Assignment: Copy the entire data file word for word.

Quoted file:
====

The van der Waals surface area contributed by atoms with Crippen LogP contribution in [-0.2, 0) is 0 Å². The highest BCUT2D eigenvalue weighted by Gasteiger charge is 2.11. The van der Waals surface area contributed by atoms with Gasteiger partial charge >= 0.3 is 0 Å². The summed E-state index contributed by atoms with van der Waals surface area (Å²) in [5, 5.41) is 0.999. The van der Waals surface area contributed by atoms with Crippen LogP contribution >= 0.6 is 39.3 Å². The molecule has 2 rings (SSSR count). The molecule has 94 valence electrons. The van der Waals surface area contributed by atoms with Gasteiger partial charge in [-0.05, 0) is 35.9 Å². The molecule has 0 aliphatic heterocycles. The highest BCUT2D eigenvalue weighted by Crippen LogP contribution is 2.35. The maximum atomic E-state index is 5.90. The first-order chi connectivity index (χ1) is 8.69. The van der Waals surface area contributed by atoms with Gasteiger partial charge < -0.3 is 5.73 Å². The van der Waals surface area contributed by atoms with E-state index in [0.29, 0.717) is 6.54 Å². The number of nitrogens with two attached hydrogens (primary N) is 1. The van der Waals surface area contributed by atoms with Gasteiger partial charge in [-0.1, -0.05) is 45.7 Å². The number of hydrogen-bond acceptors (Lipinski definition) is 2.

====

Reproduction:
The van der Waals surface area contributed by atoms with Crippen LogP contribution in [-0.2, 0) is 0 Å². The highest BCUT2D eigenvalue weighted by Gasteiger charge is 2.11. The van der Waals surface area contributed by atoms with Gasteiger partial charge >= 0.3 is 0 Å². The summed E-state index contributed by atoms with van der Waals surface area (Å²) in [5, 5.41) is 0.999. The van der Waals surface area contributed by atoms with Crippen LogP contribution >= 0.6 is 39.3 Å². The molecule has 2 rings (SSSR count). The molecule has 94 valence electrons. The van der Waals surface area contributed by atoms with Gasteiger partial charge in [-0.05, 0) is 35.9 Å². The molecule has 0 aliphatic heterocycles. The highest BCUT2D eigenvalue weighted by Crippen LogP contribution is 2.35. The maximum atomic E-state index is 5.90. The first-order chi connectivity index (χ1) is 8.69. The van der Waals surface area contributed by atoms with Gasteiger partial charge < -0.3 is 5.73 Å². The van der Waals surface area contributed by atoms with E-state index in [0.29, 0.717) is 6.54 Å². The number of nitrogens with two attached hydrogens (primary N) is 1. The van der Waals surface area contributed by atoms with Gasteiger partial charge in [-0.1, -0.05) is 45.7 Å². The number of hydrogen-bond acceptors (Lipinski definition) is 2.